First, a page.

And I shall thereupon
Take rest, ere I be gone
Once more on my adventure brave and new:
Fearless and unperplexed,
When I wage battle next,
What weapons to select, what armor to indue.

* * *

XV

Youth ended, I shall try
My gain or loss thereby;
Leave the fire ashes, what survives is gold:
And I shall weigh the same,
Give life its praise or blame:
Young, all lay in dispute; I shall know, being old.

* * *

XVI

For note, when evening shuts,
A certain moment cuts
The deed off, calls the glory from the gray:
A whisper from the west
Shoots -- "Add this to the rest,
Take it and try its worth: here dies another day."

* * *

XVII

So, still within this life,
Though lifted o'er its strife,
Let me discern, compare, pronounce at last,
"This rage was right i' the main,
That acquiescence vain:
The Future I may face now I have proved the Past."

* * *

XVIII

For more is not reserved
To man, with soul just nerved
To act tomorrow what he learns today:
Here, work enough to watch
The Master work, and catch
Hints of the proper craft, tricks of the tool's true play.

* * *

XIX

As it was better, youth
Should strive, through acts uncouth,
Toward making, than repose on aught found made:
So, better, age, exempt
From strife, should know, than tempt
Further. Thou waitedest age: wait death nor be afraid!

* * *

XX

Enough now, if the Right
And Good and Infinite
Be named here, as thou callest thy hand thine own,
With knowledge absolute,
Subject to no dispute
From fools that crowded youth, nor let thee feel alone.

* * *

XXI

Be there, for once and all,
Severed great minds from small,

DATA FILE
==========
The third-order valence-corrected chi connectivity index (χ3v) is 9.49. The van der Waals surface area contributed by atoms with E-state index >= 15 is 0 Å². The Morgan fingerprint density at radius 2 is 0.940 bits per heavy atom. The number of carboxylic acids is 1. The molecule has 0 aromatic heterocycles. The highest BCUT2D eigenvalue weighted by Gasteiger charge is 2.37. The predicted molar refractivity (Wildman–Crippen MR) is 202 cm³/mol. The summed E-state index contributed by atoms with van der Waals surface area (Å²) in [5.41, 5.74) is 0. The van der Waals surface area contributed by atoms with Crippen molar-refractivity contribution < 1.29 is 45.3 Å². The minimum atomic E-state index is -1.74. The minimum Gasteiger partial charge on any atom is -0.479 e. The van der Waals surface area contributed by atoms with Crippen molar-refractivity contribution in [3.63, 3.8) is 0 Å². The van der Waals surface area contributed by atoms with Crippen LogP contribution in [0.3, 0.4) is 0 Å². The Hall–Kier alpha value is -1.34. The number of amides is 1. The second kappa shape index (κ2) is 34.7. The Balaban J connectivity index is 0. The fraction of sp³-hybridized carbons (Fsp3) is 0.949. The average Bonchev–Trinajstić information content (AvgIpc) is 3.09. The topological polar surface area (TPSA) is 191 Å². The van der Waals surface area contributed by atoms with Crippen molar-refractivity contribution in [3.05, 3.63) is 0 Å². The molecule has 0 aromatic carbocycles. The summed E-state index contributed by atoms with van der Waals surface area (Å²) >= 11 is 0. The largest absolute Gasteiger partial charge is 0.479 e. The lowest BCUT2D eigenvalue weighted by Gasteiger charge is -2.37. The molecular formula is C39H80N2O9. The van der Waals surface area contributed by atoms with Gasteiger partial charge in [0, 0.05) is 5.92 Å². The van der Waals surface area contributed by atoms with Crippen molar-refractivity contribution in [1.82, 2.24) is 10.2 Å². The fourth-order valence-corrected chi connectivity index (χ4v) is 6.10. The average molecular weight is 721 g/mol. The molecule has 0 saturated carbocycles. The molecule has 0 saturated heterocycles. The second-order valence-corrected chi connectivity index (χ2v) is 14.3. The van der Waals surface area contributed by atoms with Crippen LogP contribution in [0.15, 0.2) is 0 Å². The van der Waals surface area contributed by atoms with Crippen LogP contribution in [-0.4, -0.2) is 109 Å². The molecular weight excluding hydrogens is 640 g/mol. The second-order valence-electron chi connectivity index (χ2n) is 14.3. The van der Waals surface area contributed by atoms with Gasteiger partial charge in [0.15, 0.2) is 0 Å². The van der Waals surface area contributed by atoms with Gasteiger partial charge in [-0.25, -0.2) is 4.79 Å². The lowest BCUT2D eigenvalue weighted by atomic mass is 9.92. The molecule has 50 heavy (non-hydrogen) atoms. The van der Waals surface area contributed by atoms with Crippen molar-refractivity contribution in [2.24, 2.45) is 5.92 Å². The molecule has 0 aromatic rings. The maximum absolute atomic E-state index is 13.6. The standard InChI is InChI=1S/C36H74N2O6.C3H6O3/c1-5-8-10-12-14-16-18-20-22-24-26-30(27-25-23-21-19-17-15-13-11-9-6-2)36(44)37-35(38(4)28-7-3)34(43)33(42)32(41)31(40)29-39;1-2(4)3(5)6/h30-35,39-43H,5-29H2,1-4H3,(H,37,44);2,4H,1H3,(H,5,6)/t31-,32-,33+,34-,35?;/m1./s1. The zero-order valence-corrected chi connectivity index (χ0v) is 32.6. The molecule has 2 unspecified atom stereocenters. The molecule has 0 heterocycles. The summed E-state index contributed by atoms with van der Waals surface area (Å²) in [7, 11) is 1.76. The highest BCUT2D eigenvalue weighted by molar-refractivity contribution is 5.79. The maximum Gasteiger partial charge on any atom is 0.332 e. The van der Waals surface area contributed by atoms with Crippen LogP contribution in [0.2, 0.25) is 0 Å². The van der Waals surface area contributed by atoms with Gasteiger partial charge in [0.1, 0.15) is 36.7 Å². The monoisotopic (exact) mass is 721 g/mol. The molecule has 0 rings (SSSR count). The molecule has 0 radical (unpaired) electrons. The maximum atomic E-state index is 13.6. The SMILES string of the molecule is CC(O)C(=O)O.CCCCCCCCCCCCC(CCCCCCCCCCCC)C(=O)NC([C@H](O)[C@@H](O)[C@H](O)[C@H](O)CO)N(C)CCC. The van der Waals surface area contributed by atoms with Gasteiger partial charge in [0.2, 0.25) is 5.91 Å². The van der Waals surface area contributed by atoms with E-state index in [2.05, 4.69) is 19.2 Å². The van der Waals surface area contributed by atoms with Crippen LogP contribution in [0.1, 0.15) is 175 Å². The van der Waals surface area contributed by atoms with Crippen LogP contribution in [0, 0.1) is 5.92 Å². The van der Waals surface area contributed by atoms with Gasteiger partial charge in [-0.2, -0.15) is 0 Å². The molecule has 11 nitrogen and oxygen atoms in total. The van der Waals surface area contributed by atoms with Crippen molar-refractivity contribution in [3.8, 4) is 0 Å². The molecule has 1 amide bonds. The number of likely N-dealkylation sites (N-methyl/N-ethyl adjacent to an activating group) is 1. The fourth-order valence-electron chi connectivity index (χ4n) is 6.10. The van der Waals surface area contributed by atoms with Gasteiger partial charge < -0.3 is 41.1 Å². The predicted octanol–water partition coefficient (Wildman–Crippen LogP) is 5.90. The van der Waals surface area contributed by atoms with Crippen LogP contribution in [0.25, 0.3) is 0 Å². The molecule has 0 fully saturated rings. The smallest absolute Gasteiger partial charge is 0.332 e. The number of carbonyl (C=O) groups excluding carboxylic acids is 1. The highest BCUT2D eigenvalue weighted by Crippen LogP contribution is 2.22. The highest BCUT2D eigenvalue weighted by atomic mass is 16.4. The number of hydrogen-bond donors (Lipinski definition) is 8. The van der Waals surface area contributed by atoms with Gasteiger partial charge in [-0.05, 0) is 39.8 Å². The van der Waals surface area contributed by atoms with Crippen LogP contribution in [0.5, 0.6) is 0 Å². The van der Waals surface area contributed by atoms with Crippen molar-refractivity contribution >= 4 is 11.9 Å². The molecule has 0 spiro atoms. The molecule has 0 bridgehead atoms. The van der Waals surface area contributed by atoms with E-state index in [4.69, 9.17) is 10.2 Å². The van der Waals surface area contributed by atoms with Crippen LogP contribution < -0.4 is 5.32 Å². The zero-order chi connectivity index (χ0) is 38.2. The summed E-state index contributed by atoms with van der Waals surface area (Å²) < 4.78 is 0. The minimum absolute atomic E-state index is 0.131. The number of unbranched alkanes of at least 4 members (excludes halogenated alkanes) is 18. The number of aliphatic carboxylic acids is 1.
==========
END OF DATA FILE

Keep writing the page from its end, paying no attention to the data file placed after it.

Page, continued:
Announced to each his station in the Past!
Was I, the world arraigned,
Were they, my soul disdained,
Right? Let age speak the truth and give us peace at last!

* * *

XXII

Now, who shall arbitrate?
Ten men love what I hate,
Shun what I follow, slight what I receive;
Ten, who in ears and eyes
Match me: we all surmise,
They this thing, and I that: whom shall my soul believe?

* * *

XXIII

Not on the vulgar mass
Called "work," must sentence pass,
Things done, that took the eye and had the price:
O'er which, from level stand,
The low world laid its hand,
Found straightway to its mind, could value in a trice:

* * *

XXIV

But all, the world's coarse thumb
And finger failed to plumb,
So passed in making up the main account;
All instincts immature,
All purposes unsure,
That weighed not as his work, yet swelled the man's amount:

* * *

XXV

Thoughts hardly to be packed
Into a narrow act,
Fancies that broke through language and escaped;
All I could never be,
All, men ignored in me,
This, I was worth to God, whose wheel the pitcher shaped.

* * *

XXVI

Ay, note that Potter's wheel,
That metaphor! and feel
Why time spins fast, why passive lies our clay --
Thou, to whom fools propound,
When the wine makes its round,
"Since life fleets, all is change; the Past gone, seize today!"

* * *

XXVII

Fool! All that is, at all,
Last ever, past recall;
Earth changes, but thy soul and God stand sure:
What entered into thee,
That was, is, and shall be:
Time's wheel runs back or stops: Potter and clay endure.

* * *

XXVIII

He fixed thee mid this dance
Of plastic circumstance,
This Present, thou, forsooth, wouldst fain arrest:
Machinery just meant
To give thy soul its bent.
Try thee and turn thee forth, sufficiently impressed.

* * *

XXIX

What though the earlier grooves
Which ran the laughing loves
Around thy base, no longer pause and press?
What though, about thy rim,
Scull-things in order grim
Grow out, in graver mood, obey the sterner stress?

* * *

XXX

Look not thou down but up!
To uses of a cup,
The festal board, lamp's flash and trumpet's peal,
The new wine's foaming flow,
The Master's lips aglow!
Thou, heaven's consummate cup, what need'st thou with earth's wheel?

* * *

XXXI

But I need, now as then,
Thee, God, who moldest men;
And since, not even while the whirl was worst,
Did I -- to the wheel of life
With shapes and colors rife,
Bound dizzily -- mistake my end, to slake Thy thirst:

* * *

XXXII

So, take and use Thy work;
Amend what flaws may lurk,
What strain o' the stuff, what warpings past the aim!
My times be in Thy hand!
Perfect the cup as planned!
Let age approve of youth, and death complete the same!